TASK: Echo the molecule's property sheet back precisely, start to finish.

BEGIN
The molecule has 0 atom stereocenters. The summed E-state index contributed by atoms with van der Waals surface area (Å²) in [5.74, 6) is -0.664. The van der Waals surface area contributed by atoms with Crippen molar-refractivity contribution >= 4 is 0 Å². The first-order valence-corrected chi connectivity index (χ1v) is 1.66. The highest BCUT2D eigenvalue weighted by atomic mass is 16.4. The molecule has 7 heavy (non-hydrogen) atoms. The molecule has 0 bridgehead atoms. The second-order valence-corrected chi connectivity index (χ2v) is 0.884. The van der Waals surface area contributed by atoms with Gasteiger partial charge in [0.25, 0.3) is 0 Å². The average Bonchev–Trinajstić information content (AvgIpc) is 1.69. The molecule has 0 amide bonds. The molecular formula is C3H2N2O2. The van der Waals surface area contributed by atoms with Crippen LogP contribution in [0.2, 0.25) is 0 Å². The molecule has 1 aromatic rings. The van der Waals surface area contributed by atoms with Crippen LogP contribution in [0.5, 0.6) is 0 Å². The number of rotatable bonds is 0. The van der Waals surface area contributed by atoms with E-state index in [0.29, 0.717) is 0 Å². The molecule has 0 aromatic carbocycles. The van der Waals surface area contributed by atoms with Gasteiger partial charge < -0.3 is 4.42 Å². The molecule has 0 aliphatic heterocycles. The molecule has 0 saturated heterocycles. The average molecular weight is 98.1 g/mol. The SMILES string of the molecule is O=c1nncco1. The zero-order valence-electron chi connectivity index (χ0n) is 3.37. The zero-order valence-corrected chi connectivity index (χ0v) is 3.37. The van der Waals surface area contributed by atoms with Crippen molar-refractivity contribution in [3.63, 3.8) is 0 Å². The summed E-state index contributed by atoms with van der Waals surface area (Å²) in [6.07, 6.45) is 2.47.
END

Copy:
The molecule has 0 atom stereocenters. The summed E-state index contributed by atoms with van der Waals surface area (Å²) in [5.74, 6) is -0.664. The van der Waals surface area contributed by atoms with Crippen molar-refractivity contribution >= 4 is 0 Å². The first-order valence-corrected chi connectivity index (χ1v) is 1.66. The highest BCUT2D eigenvalue weighted by atomic mass is 16.4. The molecule has 7 heavy (non-hydrogen) atoms. The molecule has 0 bridgehead atoms. The second-order valence-corrected chi connectivity index (χ2v) is 0.884. The van der Waals surface area contributed by atoms with Gasteiger partial charge in [0.25, 0.3) is 0 Å². The average Bonchev–Trinajstić information content (AvgIpc) is 1.69. The molecule has 0 amide bonds. The molecular formula is C3H2N2O2. The van der Waals surface area contributed by atoms with Crippen LogP contribution in [0.2, 0.25) is 0 Å². The molecule has 1 aromatic rings. The van der Waals surface area contributed by atoms with Crippen LogP contribution in [0.5, 0.6) is 0 Å². The number of rotatable bonds is 0. The van der Waals surface area contributed by atoms with E-state index in [0.29, 0.717) is 0 Å². The molecule has 0 aromatic carbocycles. The van der Waals surface area contributed by atoms with Gasteiger partial charge < -0.3 is 4.42 Å². The molecule has 0 aliphatic heterocycles. The molecule has 0 saturated heterocycles. The average molecular weight is 98.1 g/mol. The SMILES string of the molecule is O=c1nncco1. The zero-order valence-electron chi connectivity index (χ0n) is 3.37. The zero-order valence-corrected chi connectivity index (χ0v) is 3.37. The van der Waals surface area contributed by atoms with Crippen molar-refractivity contribution in [3.63, 3.8) is 0 Å². The summed E-state index contributed by atoms with van der Waals surface area (Å²) in [6.07, 6.45) is 2.47.